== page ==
Redline, 2009

REVIEW BY: Jason Warburg


So, first things first.  Chickenfoot.  Yes, it’s a ridiculous name.  That’s the point.  Clearly the last thing these four guys wanted to be is a blaring-all-caps-headline supergroup with all the accompanying expectations and pressure.  They wanted to goof around and have fun, and guess what?  They did.

Bottom line, that’s what Sammy Hagar’s been about for years and years anyway, and in the process he’s made himself into the Jimmy Buffett of hard rock, with juvenile yet iconic songs like “I Can’t Drive 55” and more recently his own tequila line and Cabo Wabo club chain. 

So what do you get when you put Hagar together with bassist Michael Anthony, drummer Chad Smith and guitar-slinger Joe Satriani?  You’ve got half of the 80s-90s version of Van Halen, a quarter of the Red Hot Chili Peppers, and one of the greatest guitarists ever to pick up a six-string.  In that sense, it’s a little inevitable that it has a bit of a Van Halen vibe to it, but do try to get over it. 

On the whole, this album can feel obvious in places – as in, “of course this is what an album featuring these four guys would sound like.”  You’ve got throbbing guitar lines with some technically brilliant riffing and squirrelly solos and “how did he make that sound?” moments.  You’ve got Anthony delivering his trademark background vocals -- the day that the Van Halen brothers kicked Anthony out of the band was the day they ensured they would never again sound as good as they once did.  Smith is just a hell of a drummer; he wails on several songs and often with a lot of panache.   And Sammy is Sammy.  He’s never really changed and it’s pretty clear he never will.  His lyrics are goofy and predictable, but whenever he’s matched up with a great guitar player he responds and takes his vocal game to the next level. 

Opener “Avenida Revolucion” is a bludgeoning assault whose spacious, flashy arrangement reminds me of “Everybody Wants Some” in places even as its muddled immigrant melodrama narrative exposes Hagar’s every weakness as a lyricist.  It also goes on a minute and half too long, but the music, it must be said, is fairly spectacular.  Next up, “Soap On A Rope” opens with a fat, pulsing riff that really reminds of the first Montrose album, a wide-open, strutting groove that flattens everything in its path.  Hearing Satriani strut is kind of a trip, but when he does it, he does it with authority, and sounds like he might just be having the time of his life.  (Geez, I wonder if these guys would play a Montrose tune live…  “Rock Candy” with this lineup could be a little bit amazing.)  my_heart_sings_the_harmony_web_ad_alt_250

“Sexy Little Thing” is classic Hagar, the shaggy party-hearty dude with the big dumb grin who says stuff that just makes you laugh because it’s so over the top you can’t take a word of it seriously.  “SLT” is also one of those cuts where Anthony’s background vocals are the secret glue holding the chorus together.   Satriani does some somewhat un-Joe-like blues riffing in the middle, no effects, very simple clean blues riffing, but elegant.  And the core riff the song is built around is big and fat, but the verse riff has this sort of eastern, delicate tone to it which is quite cool.

First single “Oh Yeah” is a song I’ve listened to three or four times without gaining a clue as to what Sammy’s screaming about.  Every other line seems like a non sequitur, but it’s a sweet, rather Zeppelin-ish riff over a steady blues groove, and the gang background vocals again bring the chorus home. On the otherwise unremarkable “Runnin’ Out,” Satriani’s solo is like the laser hitting the mirror ball and going everywhere, an amazing bit that highlights the tightest song on the album at 3:53.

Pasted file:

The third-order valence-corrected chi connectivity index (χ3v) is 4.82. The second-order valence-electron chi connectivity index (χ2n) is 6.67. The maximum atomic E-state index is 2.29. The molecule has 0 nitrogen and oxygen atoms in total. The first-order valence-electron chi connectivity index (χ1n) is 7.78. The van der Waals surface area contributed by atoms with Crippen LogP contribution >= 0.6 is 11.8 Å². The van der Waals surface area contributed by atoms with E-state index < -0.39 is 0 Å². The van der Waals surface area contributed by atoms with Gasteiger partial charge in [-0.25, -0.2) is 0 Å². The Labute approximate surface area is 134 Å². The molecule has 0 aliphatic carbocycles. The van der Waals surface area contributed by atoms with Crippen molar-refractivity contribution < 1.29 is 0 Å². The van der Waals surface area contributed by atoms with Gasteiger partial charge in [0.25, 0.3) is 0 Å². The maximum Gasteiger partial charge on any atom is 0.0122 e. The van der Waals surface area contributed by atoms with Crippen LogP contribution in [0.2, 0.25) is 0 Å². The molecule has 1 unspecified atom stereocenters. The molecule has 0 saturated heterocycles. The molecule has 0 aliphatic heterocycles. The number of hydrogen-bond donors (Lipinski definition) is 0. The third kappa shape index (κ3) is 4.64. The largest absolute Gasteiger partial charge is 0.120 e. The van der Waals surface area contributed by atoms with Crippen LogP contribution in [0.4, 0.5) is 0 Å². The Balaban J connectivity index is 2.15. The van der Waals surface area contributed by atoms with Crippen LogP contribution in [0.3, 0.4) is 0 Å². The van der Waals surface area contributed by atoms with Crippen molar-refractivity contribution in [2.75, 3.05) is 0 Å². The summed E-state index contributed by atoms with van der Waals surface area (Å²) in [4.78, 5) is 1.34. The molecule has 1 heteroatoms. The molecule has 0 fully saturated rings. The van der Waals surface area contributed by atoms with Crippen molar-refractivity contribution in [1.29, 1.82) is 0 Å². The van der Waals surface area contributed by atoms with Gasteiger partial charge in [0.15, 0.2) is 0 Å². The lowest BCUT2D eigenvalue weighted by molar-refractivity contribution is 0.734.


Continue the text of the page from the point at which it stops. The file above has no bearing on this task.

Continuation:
“Get It Up” is a propulsive number with Anthony and Hagar doing tandem vocals that help give it an open, spacy feel.  The lyric is more Hagar nonsense, but the music, the vibe, the groove, is pretty smokin’.  Smith also gets to show off some in the middle, even if he does sound suspiciously Alex Van Halen-like when he does.  Speaking of VH, “Down The Drain” starts out with Hagar talking to Joe about the riff he’s playing and it sounds so much like David Lee Roth needling Eddie back in the day that it’s almost hilarious.    

Heading into the final curve, in quick succession we get: “My Kinda Girl,” a classic late ‘70s Sammy party tune updated to be a little more age-appropriate; “Learning To Fall,” in which Joe Satriani plays a power ballad (that’s all I’ve got); and “Turnin’ Left,” a full-on rampaging Zeppelin-AC/DC bundle of big thunder.

Closer “Future In The Past” is a scorcher too, but with a nice build to it.  The opening features Satriani doing some very pretty, gentle, almost ballady riffing with an urgency under it that builds until the whole thing just explodes.  The last three minutes feature all four guys cutting loose in a big way.

Overall, Chickenfoot is a fun listen, and suggests Satriani sounds as good if not better in a band context than he is solo.  It’s great hearing him matched up with a band that (a) can keep up with him and (b) and really knows how to build that good-time vibe, which is something that’s been missing from a lot of Satriani’s solo music – he’s a great player but some of it feels a little passionless.   The weak link here is Hagar, who still has a strong hard rock voice but whose lyrics are an unending string of ham-handed clichés.  (And that’s just the purposely goofy songs; the straight ones are worse.  The harder he tries to get us to take him seriously, the harder it gets to do so.)

This gets an A- for the music, but once you work in the Hagar factor…

Rating: B

User Rating: A



© 2009 Jason Warburg and The Daily Vault. All rights reserved. Review or any portion may not be reproduced without written permission. Cover art is the intellectual property of Redline, and is used for informational purposes only.